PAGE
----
Carli Lloyd’s upcoming memoir promises readers her journey to the U.S. National Team

When an athlete reaches the level of success that U.S. women’s soccer team captain Carli Lloyd has, it’s almost assumed that after each victory, whether the World Cup final in 2015, or a Houston Dash game, she’ll thank her family for shaping her. With Lloyd though, it is quite the opposite.

On September 26, the 34-year-old will release her book When Nobody Was Watching: My Hard-Fought Journey to the Top of the Soccer World. On Wednesday, Sports Illustrated shared excerpts from the story which focused on her sacrifices for the game—focusing mainly on her relationships with her family.

When Lloyd was 21 years old she was cut from the U.S. Under-21 team. Being told she wasn’t national team material made the Rutgers soccer player debate going down different routes, maybe an FBI agent, maybe just hanging up the cleats. Her father, however, suggested that she reach out to a top trainer in the Jersey area, James Galanis.

[More from Excelle: Unraveling the mystery of Carli Lloyd’s delayed return]

The story between Lloyd and Galanis is a known one—he ultimately shaped Carli, and for all of her success, he is who she thanks. The two worked for hours on end and still do to this day.

“For years my father has regarded James as all but a soccer messiah, but as I become more independent and start to make my own decisions, he begins to shift his viewpoint. My parents believe James is coming between us and they hold him responsible for my becoming an outcast in the mess that came out of World Cup 2007. As much love and gratitude as I have for my parents, I also believe all this unrest is not doing me any good. Every day I’m home it feels as if I’m tiptoeing through a minefield,” Lloyd wrote.

Lloyd eventually gets kicked out of her house in Delran, N.J., and mentions the feeling of returning to her home town after winning a gold medal in 2008 without anyone but her family knowing that she in fact doesn’t reside there anymore.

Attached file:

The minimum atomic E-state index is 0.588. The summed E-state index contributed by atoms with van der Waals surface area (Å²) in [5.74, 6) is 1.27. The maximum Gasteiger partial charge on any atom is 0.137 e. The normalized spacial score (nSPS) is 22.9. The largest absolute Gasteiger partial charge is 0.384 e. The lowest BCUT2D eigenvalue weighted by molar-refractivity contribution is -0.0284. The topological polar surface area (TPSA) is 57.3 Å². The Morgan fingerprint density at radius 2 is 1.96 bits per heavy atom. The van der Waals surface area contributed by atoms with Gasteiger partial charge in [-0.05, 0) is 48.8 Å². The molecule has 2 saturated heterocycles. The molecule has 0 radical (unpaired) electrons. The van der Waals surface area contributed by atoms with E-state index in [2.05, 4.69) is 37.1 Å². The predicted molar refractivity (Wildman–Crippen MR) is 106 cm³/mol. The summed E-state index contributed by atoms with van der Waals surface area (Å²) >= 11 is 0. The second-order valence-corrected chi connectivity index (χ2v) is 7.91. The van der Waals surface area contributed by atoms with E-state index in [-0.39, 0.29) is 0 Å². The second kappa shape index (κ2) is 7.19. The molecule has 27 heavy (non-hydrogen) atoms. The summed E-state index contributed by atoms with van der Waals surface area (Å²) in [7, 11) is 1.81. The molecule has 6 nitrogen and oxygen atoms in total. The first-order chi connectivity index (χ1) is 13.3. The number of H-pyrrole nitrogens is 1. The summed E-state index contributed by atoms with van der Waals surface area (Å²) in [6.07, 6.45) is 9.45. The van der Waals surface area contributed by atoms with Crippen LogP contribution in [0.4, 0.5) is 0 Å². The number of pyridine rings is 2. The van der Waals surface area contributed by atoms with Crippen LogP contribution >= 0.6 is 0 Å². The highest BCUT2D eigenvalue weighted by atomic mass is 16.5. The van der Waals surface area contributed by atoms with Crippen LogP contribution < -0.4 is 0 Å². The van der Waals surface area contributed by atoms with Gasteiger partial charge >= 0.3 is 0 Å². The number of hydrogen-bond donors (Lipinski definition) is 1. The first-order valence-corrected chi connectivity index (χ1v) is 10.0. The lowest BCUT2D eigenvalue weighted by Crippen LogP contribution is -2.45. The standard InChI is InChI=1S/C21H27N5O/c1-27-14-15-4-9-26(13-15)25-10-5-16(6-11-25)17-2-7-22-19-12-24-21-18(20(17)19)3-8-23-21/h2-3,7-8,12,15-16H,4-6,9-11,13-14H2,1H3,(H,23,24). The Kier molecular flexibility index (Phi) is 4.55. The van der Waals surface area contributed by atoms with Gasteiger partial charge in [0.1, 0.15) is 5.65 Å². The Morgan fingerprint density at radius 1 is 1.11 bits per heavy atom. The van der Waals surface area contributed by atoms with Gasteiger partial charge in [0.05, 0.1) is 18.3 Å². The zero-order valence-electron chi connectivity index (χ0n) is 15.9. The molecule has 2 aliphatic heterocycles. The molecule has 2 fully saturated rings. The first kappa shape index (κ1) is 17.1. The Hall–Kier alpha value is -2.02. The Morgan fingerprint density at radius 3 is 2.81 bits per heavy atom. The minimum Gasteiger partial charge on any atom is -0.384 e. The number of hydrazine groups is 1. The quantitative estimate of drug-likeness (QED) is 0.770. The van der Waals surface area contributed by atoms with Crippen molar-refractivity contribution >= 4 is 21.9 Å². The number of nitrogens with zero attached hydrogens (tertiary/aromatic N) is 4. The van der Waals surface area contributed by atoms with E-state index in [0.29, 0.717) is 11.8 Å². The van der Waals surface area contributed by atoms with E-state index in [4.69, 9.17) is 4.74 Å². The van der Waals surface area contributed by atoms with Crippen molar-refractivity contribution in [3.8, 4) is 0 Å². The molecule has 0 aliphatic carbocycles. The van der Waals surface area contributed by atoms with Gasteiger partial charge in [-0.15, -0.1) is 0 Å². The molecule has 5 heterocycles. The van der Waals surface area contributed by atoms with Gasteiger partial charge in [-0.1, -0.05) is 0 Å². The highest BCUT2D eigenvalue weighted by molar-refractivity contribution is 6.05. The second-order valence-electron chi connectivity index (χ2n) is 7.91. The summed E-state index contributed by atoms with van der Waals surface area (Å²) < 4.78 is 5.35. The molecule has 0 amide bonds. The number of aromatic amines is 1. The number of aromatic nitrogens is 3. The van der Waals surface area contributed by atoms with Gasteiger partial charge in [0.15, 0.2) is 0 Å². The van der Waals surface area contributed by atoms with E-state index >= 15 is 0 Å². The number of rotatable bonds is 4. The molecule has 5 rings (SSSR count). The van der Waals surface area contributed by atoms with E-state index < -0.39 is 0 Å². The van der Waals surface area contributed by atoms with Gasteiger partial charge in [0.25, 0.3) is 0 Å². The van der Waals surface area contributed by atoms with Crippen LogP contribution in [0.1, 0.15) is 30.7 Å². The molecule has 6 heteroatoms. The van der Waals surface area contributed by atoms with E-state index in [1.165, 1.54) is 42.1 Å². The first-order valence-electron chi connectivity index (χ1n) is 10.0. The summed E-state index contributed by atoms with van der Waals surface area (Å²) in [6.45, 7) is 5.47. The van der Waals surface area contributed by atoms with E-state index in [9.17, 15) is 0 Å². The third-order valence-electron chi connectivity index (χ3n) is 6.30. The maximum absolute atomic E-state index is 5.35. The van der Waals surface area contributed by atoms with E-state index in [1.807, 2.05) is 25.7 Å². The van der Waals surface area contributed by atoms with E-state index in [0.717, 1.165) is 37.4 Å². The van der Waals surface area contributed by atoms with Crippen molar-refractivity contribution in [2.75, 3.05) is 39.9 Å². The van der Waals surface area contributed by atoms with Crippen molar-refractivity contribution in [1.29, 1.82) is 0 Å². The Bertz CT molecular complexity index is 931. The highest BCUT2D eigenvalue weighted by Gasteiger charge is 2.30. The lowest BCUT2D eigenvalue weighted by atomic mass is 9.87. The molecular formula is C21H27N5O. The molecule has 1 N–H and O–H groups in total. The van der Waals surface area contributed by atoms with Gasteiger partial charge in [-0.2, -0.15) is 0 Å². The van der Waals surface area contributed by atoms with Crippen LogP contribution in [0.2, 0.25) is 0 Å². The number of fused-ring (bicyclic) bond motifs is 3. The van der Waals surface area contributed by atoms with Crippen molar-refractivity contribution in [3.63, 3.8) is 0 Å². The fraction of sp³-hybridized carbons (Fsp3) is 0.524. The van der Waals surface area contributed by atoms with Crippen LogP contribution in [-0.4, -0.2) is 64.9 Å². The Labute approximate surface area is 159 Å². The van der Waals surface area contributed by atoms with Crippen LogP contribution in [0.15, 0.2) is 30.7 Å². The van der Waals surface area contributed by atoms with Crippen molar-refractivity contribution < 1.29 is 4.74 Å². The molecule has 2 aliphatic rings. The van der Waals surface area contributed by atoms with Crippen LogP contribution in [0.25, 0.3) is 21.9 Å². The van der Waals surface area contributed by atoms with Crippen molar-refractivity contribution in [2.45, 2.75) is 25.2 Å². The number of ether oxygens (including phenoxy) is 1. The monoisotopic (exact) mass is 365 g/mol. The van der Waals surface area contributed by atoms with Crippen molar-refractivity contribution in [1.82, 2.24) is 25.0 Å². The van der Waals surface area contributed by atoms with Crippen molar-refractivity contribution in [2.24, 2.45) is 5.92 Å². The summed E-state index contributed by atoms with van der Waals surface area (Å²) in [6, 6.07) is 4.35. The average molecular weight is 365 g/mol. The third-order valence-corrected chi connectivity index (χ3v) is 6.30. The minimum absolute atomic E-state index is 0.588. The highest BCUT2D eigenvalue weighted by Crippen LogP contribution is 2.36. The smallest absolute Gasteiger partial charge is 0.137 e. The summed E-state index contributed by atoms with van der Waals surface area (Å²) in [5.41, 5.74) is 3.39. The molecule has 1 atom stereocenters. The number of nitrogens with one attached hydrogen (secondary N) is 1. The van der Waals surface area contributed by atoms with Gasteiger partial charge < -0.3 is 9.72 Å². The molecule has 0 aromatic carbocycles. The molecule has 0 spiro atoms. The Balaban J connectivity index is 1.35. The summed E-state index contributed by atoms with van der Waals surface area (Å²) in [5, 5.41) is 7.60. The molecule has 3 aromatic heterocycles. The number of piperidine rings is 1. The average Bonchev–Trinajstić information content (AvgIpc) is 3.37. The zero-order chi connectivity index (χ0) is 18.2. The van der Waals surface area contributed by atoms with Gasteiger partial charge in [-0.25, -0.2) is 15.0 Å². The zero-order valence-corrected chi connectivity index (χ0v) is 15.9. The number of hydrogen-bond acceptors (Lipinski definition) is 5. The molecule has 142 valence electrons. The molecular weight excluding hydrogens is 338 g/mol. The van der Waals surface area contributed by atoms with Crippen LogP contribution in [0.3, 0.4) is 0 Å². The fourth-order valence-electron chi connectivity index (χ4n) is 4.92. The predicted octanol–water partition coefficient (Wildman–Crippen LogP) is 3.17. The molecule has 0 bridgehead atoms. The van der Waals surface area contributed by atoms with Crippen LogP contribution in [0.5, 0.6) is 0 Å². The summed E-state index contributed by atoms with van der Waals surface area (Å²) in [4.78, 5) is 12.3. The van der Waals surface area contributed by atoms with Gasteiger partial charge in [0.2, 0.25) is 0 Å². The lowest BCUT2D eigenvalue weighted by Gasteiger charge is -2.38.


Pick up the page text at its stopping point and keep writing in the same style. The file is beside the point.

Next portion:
“I return home to Delran and there’s a parade and a big party. Nobody, of course, lets on that I’ve been tossed out of my own house. Energy is something that comes in finite supply, and James told me a long time ago that you can’t afford to waste any of it on drama. So I smile and wave and show people my gold medal, and then I go back to work. James and I have a saying: You have to empty the tank every time you’re on the field. The moment you think you have arrived, you are in trouble.”

The final portion of the excerpt shared is Lloyd thanking her family, however the strain is unavoidable and apparent.

[More from Excelle: Carli Lloyd and Jill Ellis celebrated at FIFA awards ceremony]

“When my father had open-heart surgery, nobody told me until well afterward. When my sister got married, I was not invited. I love my family and would like nothing more than to reconcile with them. Nobody has done more for me than my parents, who devoted untold amounts of time and money that allowed me to play the game I love. It’s no exaggeration to say I never would have gotten anywhere near a World Cup, an Olympics or even the U.S. national team without them. I have never forgotten that, and I never will.”

Lloyd has multiple stops on her upcoming book tour, kicking off in New York City and wrapping up in Houston the night before the NWSL Championship on October 8.

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